CC BY-NC-ND 4.0 · J Lab Physicians 2022; 14(03): 237-246
DOI: 10.1055/s-0042-1750085
Original Article

Antibiogram Pattern and Virulence Trait Characterization of Enterococcus Species Clinical Isolates in Eastern India: A Recent Analysis

Srujana Mohanty
1   Department of Microbiology, All India Institute of Medical Sciences, Bhubaneswar, Odisha, India
Bijayini Behera
1   Department of Microbiology, All India Institute of Medical Sciences, Bhubaneswar, Odisha, India
› Author Affiliations
Funding This study was funded by the Institute Intramural Research Grant from All India Institute of Medical Sciences (AIIMS), Bhubaneswar (Grant no. AIIMS/BBSR/RC/2016 dated October 17, 2016).


Objective We aimed to evaluate the current antimicrobial susceptibility pattern and characterize putative virulence traits among Enterococcus species isolates from various clinical specimens in view of their increased isolation rates in both community-related and serious nosocomial infections, as well as resistance to many antibiotics.

Methods Study (April 2017–March 2018) included consecutive, nonrepeated, discrete, and clinically significant isolates of enterococci. Susceptibility testing included detection of high-level aminoglycoside-resistant (HLAR) and glycopeptide-resistant enterococci (GRE). All screen-positive GRE isolates were investigated by polymerase chain reaction for species confirmation and presence of vanA/vanB genes. Virulence genes ace, asa1, cyt, efa, esp, gelE, and hyl were investigated by molecular methods. Hemolysin and biofilm production were studied using phenotypic methods.

Results Of 111 isolates, 89 (80.1%), 16 (14.4%), and 6 (5.4%) were from urine, pus, and blood, respectively, consisting predominantly of E. faecalis (67, 60.4%) and E. faecium (32, 28.8%). E. hirae (5, 4.5%) was the predominant non-E. faecalis non-E. faecium isolate. Other species were E. durans (4, 3.6%), E. avium (2, 1.8%), and E. mundtii (1, 0.9%). Seven (6.3%) out of the 111 isolates were GRE, all vanA genotype. HLAR was observed in 70 (63.1%) isolates, significantly higher in E. faecium than E. faecalis (81.2 vs. 58.2%; p < 0.05). All were susceptible to daptomycin. Hemolysin activity and biofilm production were observed in 38 (34.2%) and 36 (32.4%) isolates. Most frequent virulence genes were efa (77, 69.4%), ace (71, 63.9%), asa1 (67, 60.3%), and gelE (66, 59.4%). There was a predominant association of esp and hyl genes with E. faecium and that of the other genes with E. faecalis.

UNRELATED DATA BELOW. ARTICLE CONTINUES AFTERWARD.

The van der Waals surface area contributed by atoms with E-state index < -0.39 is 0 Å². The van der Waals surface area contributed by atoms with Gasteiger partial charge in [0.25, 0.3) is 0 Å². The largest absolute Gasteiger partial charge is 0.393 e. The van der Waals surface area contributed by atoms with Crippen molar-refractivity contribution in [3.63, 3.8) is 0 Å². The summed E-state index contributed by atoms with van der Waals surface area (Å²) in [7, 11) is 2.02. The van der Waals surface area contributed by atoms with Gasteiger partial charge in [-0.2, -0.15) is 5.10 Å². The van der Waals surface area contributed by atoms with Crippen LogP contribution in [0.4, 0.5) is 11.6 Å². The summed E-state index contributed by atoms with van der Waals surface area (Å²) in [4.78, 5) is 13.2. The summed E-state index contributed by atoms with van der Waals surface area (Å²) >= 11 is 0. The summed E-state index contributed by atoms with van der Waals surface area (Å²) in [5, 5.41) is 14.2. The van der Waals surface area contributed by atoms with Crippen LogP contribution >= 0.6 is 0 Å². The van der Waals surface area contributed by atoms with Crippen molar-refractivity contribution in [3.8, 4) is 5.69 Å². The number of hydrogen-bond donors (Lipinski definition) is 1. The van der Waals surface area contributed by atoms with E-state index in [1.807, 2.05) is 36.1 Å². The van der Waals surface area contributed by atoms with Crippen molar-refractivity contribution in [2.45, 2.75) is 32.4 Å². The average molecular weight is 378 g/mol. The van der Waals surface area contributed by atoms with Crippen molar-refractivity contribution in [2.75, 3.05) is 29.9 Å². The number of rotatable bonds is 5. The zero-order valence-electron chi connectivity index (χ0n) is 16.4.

Conclusion The study will contribute to the existing limited data on virulence trait characterization of clinical E. spp. isolates in India. At the same time, it will help to serve as a guide in the choice of empirical therapy in enterococcal infections leading to favorable clinical outcomes by decreasing the clinical failure, microbiological persistence, and associated mortality, and will lead to future studies on controlling the spread of virulent and multiresistant isolates.

Authors' Contributions

S.M. provided substantial contribution to the conception and design of the study, contributed to the acquisition, analysis and interpretation of data for the work, drafted the manuscript, and gave final approval of the version to be published.

B.B. helped in the literature search, contributed in the analysis and interpretation of data, and critically revised the work for important intellectual content.

Source of Support

This study was supported by the Institute Intramural Research Grant from All India Institute of Medical Sciences, Bhubaneswar.


This work should be credited to the Department of Microbiology, All India Institute of Medical Sciences, Bhubaneswar, Odisha, India.

Publication History

Article published online:
26 July 2022

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